Scientists Discover New Nerve Cell Characteristic
Posted: January 18, 2006 at 1:00 am, Last Updated: November 30, -0001 at 12:00 am
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George Mason scientists Giorgio Ascoli and Alexei Samsonovich in the Krasnow Institute for Advanced Study announced their joint discovery of a new form of nerve cell homeostasis, or state of equilibrium. The findings, applied to mammalian nerve cells, have potential implications in the study and treatment of common debilitating diseases such as epilepsy, Alzheimer’s and Parkinson’s, as well as development and aging.
Ascoli and Samsonovich’s findings are available online at www.pnas.org. They will be published in the Proceedings of the National Academy of Sciences of the United States of America’s Jan. 31 journal article titled “Morphological Homeostasis in Cortical Dendrites.”
The researchers discovered that the anatomical structure of nerve cells is under homeostatic control, meaning that if one portion of a nerve cell is larger than average, another portion of the same cell will be smaller. This finding is unexpected in that the opposite is true in other natural systems (for example, people with larger hands also tend to have larger, not smaller, feet). Ascoli and Samsonovich proposed an explanation of their discovery based on cellular competition for limited resources.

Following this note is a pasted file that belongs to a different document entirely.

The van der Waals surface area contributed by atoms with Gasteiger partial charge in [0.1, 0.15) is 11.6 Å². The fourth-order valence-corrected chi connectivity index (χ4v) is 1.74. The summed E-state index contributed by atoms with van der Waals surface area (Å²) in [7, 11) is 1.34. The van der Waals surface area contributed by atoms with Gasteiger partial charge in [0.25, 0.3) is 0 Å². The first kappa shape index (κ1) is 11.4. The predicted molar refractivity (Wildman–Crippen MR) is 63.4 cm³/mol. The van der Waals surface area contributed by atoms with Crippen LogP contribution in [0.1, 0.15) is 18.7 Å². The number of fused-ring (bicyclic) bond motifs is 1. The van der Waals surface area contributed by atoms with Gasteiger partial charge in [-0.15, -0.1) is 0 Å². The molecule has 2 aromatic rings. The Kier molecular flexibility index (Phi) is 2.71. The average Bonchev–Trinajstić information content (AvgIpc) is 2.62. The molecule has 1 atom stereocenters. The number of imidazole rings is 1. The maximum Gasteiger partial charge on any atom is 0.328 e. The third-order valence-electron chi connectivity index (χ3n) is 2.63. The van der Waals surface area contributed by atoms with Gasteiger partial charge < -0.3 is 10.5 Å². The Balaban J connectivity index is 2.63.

“We are cautiously optimistic at this stage that these results will have a significant impact on the field of neuroscience and the study of developing, damaged or mutated nerve structures,” says Ascoli.
“This finding helps us better understand how our brain is organized from a structural perspective – how our cells arrange themselves to optimize the limited resources available inside our skulls. This quantitative description will eventually allow us to better understand and even treat diseases like epilepsy, Alzheimer’s and Parkinson’s.
“Additionally, this discovery has applications to the study of development and aging and the insertion of maturing neural stem cells in adult brain tissue.”
Ascoli and Samsonovich related their investigation to the widely accepted principle that physiological homeostasis, including the internal control of electrical activity, metabolism and other neurological functions, is critical to the overall functioning of the brain. The researchers’ discovery demonstrates a new and fundamental form of homeostasis, namely the regulation of the very size of nerve cells in the mammalian cortex.
Ascoli is a professor with Krasnow and the Department of Psychology. During his time at the university, he has received approximately $3.5 million in active, multi-year research grants. Ascoli’s grant work focuses on the development and application of new computational techniques to investigate how the complex morphology of nerve cells enables their function.
He is also working on understanding how the changes of neuronal anatomy similar to those occurring in Alzheimer’s patients may cause the impaired behavior of nerve cells at the basis of memory loss and dementia. His research may shed light on the basic mechanisms underlying the neuronal malfunction that typifies Alzheimer’s and related diseases.
Samsonovich is a postdoctoral researcher in Ascoli’s laboratory. His work focuses on computational and cognitive neuroscience.